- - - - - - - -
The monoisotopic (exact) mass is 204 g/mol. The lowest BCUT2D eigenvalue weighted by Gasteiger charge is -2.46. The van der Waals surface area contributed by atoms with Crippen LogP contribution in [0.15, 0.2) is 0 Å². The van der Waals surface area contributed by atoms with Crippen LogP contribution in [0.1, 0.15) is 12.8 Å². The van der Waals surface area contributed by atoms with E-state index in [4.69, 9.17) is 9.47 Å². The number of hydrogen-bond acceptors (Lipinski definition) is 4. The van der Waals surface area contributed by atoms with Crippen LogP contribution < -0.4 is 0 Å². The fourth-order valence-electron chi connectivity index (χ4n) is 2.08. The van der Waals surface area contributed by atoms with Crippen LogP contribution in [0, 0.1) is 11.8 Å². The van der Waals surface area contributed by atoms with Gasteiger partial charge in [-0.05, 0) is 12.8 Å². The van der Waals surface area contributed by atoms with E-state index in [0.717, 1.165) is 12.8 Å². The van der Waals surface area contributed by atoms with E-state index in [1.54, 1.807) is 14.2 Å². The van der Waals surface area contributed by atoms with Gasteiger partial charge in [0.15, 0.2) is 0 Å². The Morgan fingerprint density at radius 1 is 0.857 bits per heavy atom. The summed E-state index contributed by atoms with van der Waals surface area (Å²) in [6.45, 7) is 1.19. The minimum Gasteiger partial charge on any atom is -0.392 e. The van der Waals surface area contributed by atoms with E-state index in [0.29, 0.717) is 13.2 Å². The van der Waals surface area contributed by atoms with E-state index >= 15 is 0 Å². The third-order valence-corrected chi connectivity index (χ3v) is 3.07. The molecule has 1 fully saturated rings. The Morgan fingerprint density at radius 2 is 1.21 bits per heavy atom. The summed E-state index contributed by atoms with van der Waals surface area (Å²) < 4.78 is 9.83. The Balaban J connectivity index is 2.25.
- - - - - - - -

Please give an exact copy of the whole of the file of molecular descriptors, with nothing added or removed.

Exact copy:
The monoisotopic (exact) mass is 204 g/mol. The lowest BCUT2D eigenvalue weighted by Gasteiger charge is -2.46. The van der Waals surface area contributed by atoms with Crippen LogP contribution in [0.15, 0.2) is 0 Å². The van der Waals surface area contributed by atoms with Crippen LogP contribution in [0.1, 0.15) is 12.8 Å². The van der Waals surface area contributed by atoms with E-state index in [4.69, 9.17) is 9.47 Å². The number of hydrogen-bond acceptors (Lipinski definition) is 4. The van der Waals surface area contributed by atoms with Crippen LogP contribution < -0.4 is 0 Å². The fourth-order valence-electron chi connectivity index (χ4n) is 2.08. The van der Waals surface area contributed by atoms with Crippen LogP contribution in [0, 0.1) is 11.8 Å². The van der Waals surface area contributed by atoms with Gasteiger partial charge in [-0.05, 0) is 12.8 Å². The van der Waals surface area contributed by atoms with E-state index in [0.717, 1.165) is 12.8 Å². The van der Waals surface area contributed by atoms with E-state index in [1.54, 1.807) is 14.2 Å². The van der Waals surface area contributed by atoms with Gasteiger partial charge in [0.15, 0.2) is 0 Å². The Morgan fingerprint density at radius 1 is 0.857 bits per heavy atom. The summed E-state index contributed by atoms with van der Waals surface area (Å²) in [6.45, 7) is 1.19. The minimum Gasteiger partial charge on any atom is -0.392 e. The van der Waals surface area contributed by atoms with E-state index in [0.29, 0.717) is 13.2 Å². The van der Waals surface area contributed by atoms with E-state index >= 15 is 0 Å². The third-order valence-corrected chi connectivity index (χ3v) is 3.07. The molecule has 1 fully saturated rings. The Morgan fingerprint density at radius 2 is 1.21 bits per heavy atom. The summed E-state index contributed by atoms with van der Waals surface area (Å²) < 4.78 is 9.83. The Balaban J connectivity index is 2.25.